If there could be any doubt that this strike was a challenge to the neoliberal order the response of the state made it clear. From the fourth day of the strikes the government sent the ESMAD (Mobile Anti-Disturbances Squadron) to violently repress the strikers, attacking meeting points with tear gas to clear the way for the cargo trucks to reach the port. This soon became a routine, night after night the ESMAD and SIJIN (undercover police) would arrive to attack the strikers and once crowds had dispersed a caravan of cargo trucks would file into or out of the city flanked by numerous police and military.

Not only did forces attack protestors in the streets, but tear gas was also fired into homes in some of the most vulnerable communities, and there were reports of an attack on a health centre in the barrio of Independencia on the 31 May. A commission, made up of local, national and international human rights organisations was set up to monitor the human rights situation during the strikes. It reported that excessive use of force by public security forces, including the ESMAD and the SIJIN had left more than 300 people injured, at least 10 from fire arms. By the end of the strike over 200 children had been severely affected by tear gas and tragically at least two pregnant women had lost their babies. The city’s main clinic, heaving with casualties from the nightly attacks, was completely militarised and there were reports that injured victims were being threatened and intimidated so as not to make official complaints about the actions of the public security forces.

The human rights commission condemned the war-like tactics used by the state against a community exercising its right to peaceful protest. In a press conference on the 1st June, Human Rights defender and member of Proceso de Comunidades Negras (PCN), Danelly Estupiñan asserted “we reject the Colombian State’s military response to an issue that could have been resolved by political means, it’s as if social protest were a crime.”[5]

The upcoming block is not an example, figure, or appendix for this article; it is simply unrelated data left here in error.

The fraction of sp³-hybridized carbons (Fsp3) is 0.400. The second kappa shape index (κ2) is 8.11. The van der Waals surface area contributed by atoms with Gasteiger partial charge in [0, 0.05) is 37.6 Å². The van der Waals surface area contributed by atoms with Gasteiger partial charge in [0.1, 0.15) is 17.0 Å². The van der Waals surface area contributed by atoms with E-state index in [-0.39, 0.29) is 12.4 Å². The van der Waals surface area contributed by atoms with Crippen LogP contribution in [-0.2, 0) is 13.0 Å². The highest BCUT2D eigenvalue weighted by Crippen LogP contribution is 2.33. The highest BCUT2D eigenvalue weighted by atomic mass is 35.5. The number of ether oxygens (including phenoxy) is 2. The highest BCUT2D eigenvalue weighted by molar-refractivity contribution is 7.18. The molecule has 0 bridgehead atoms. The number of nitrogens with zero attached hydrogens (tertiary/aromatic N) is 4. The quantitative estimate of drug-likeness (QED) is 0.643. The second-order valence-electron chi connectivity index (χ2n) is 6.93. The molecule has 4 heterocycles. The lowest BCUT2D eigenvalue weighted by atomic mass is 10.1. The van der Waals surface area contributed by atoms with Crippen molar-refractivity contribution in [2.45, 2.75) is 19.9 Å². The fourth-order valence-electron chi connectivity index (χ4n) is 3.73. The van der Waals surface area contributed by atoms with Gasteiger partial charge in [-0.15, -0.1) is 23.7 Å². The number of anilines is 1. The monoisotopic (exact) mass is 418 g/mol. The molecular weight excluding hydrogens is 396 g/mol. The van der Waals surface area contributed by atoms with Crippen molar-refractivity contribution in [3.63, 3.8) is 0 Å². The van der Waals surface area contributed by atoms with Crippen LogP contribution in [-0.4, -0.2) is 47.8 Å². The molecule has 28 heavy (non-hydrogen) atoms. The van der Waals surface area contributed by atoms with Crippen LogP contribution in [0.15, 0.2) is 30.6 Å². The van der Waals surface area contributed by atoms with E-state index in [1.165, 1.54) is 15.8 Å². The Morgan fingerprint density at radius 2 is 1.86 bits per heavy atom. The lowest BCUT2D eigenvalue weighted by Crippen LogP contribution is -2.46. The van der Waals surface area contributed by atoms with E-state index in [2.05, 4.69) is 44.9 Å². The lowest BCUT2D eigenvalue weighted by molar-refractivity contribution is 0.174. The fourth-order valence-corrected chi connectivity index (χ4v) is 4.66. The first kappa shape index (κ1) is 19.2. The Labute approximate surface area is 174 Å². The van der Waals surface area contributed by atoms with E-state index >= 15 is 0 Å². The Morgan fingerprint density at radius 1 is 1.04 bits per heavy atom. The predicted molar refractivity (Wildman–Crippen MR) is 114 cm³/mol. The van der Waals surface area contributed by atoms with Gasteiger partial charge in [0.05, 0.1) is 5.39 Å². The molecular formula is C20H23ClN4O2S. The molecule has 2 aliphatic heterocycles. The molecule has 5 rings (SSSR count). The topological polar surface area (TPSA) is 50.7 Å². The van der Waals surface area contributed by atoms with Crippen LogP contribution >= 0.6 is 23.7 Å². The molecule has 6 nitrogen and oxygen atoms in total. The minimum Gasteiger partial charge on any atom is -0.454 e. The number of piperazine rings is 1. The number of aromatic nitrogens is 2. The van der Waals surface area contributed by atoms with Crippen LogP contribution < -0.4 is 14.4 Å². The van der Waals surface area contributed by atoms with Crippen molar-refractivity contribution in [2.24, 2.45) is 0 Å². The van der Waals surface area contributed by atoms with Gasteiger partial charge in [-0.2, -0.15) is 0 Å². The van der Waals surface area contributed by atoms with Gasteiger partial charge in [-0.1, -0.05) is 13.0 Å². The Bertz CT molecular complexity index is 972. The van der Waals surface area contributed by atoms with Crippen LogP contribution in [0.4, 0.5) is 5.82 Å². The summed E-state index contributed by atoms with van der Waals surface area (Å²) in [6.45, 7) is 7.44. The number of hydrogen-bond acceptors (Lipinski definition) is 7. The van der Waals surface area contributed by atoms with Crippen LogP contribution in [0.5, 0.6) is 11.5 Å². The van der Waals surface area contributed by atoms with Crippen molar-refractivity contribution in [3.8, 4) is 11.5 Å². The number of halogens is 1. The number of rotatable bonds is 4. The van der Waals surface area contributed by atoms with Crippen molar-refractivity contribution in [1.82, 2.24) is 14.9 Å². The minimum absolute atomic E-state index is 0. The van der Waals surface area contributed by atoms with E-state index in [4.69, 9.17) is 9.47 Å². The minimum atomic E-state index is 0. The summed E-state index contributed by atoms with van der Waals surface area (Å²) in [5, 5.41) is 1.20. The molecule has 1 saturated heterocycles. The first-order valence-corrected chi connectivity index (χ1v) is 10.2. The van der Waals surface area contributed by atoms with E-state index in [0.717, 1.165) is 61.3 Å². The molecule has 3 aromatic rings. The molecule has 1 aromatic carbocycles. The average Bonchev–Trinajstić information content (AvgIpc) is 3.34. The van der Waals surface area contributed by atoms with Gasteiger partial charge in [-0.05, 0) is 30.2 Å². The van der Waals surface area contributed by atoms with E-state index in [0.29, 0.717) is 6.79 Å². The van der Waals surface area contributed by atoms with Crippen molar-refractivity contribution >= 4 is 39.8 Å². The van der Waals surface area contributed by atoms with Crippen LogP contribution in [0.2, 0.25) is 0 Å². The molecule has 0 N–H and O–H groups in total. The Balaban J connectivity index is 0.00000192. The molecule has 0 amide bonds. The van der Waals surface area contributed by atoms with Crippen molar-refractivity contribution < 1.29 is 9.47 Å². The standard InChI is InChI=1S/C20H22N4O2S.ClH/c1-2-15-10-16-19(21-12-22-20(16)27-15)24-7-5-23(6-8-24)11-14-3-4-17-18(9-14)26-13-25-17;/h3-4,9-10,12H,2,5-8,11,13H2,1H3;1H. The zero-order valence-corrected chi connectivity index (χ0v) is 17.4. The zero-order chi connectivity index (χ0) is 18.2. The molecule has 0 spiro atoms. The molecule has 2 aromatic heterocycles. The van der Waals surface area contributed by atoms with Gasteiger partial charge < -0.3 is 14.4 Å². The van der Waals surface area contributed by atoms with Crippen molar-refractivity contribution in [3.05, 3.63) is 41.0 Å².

The scenario was a chilling example of Enrique Dussel’s (2000) model of the “myth of modernity” in which he describes the so-called “just colonial wars” waged against colonised peoples when they dare oppose or present themselves as an obstacle to modernity.[6] Or perhaps Maldonado-Torres’ depiction of the “coloniality of being” in which, drawing from Fanon, he shows how racism functions to naturalise the non-ethics of war, creating a situation in which during supposedly peaceful times, war-like actions are carried out against colonised peoples, those wretched of the earth, in defence of the colonial project of modernity.[7] Indeed, at a time when peace agreements between the government and the FARC are just being implemented in Colombia, the military actions of Nobel Peace Laureate President Santos against his own citizens caused outrage. His denials of the excessive use of force[8] in the face of evidence contained in countless videos caused further indignation.

The corporate media also played its part in upholding the discourse and agenda of the neoliberal establishment. While channels such as RCN and Caracol, Colombia’s main TV news stations dedicated endless segments to ongoing opposition protests in neighbouring Venezuela, they barely reported on the strikes in Buenaventura during the first few days. While opposition in Venezuela were described as peaceful protestors, resisting state oppression, and fighting for their rights, strikers in Buenaventura were “vandals” and “looters”. While the Venezuelan state was critiqued for its use of force, there was little mention of the violent repression exercised by the Colombian ESMAD, police and military in Buenaventura. Only after the people themselves released countless video evidence of attacks by the security forces did the media begin to report on the reality. Yet for some media outlets the focus remained fixed on the loss of profits the strike was causing for the port and the country. As has often been asserted by politicians and media alike, Afro-descendant and indigenous strikers were presented as an obstacle to development and progress.